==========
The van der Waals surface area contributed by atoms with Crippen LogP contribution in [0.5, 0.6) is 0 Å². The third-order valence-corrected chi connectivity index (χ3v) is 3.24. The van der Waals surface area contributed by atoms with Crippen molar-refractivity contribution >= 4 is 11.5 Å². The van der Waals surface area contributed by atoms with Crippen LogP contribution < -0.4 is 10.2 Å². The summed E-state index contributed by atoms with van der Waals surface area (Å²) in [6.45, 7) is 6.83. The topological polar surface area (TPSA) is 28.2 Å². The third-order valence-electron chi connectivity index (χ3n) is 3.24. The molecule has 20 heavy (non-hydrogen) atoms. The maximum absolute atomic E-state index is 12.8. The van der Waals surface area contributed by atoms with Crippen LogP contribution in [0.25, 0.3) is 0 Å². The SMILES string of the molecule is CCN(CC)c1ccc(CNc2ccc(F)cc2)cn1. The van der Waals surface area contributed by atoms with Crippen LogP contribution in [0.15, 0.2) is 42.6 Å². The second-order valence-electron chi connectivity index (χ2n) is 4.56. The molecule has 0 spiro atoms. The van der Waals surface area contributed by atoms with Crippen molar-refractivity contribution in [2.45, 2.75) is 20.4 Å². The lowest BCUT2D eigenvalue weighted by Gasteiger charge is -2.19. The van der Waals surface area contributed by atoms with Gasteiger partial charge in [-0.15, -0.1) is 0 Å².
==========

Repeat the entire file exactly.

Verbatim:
The van der Waals surface area contributed by atoms with Crippen LogP contribution in [0.5, 0.6) is 0 Å². The third-order valence-corrected chi connectivity index (χ3v) is 3.24. The van der Waals surface area contributed by atoms with Crippen molar-refractivity contribution >= 4 is 11.5 Å². The van der Waals surface area contributed by atoms with Crippen LogP contribution < -0.4 is 10.2 Å². The summed E-state index contributed by atoms with van der Waals surface area (Å²) in [6.45, 7) is 6.83. The topological polar surface area (TPSA) is 28.2 Å². The third-order valence-electron chi connectivity index (χ3n) is 3.24. The molecule has 20 heavy (non-hydrogen) atoms. The maximum absolute atomic E-state index is 12.8. The van der Waals surface area contributed by atoms with Crippen LogP contribution in [0.25, 0.3) is 0 Å². The SMILES string of the molecule is CCN(CC)c1ccc(CNc2ccc(F)cc2)cn1. The van der Waals surface area contributed by atoms with Crippen LogP contribution in [0.15, 0.2) is 42.6 Å². The second-order valence-electron chi connectivity index (χ2n) is 4.56. The molecule has 0 spiro atoms. The van der Waals surface area contributed by atoms with Crippen molar-refractivity contribution in [2.45, 2.75) is 20.4 Å². The lowest BCUT2D eigenvalue weighted by Gasteiger charge is -2.19. The van der Waals surface area contributed by atoms with Gasteiger partial charge in [-0.15, -0.1) is 0 Å².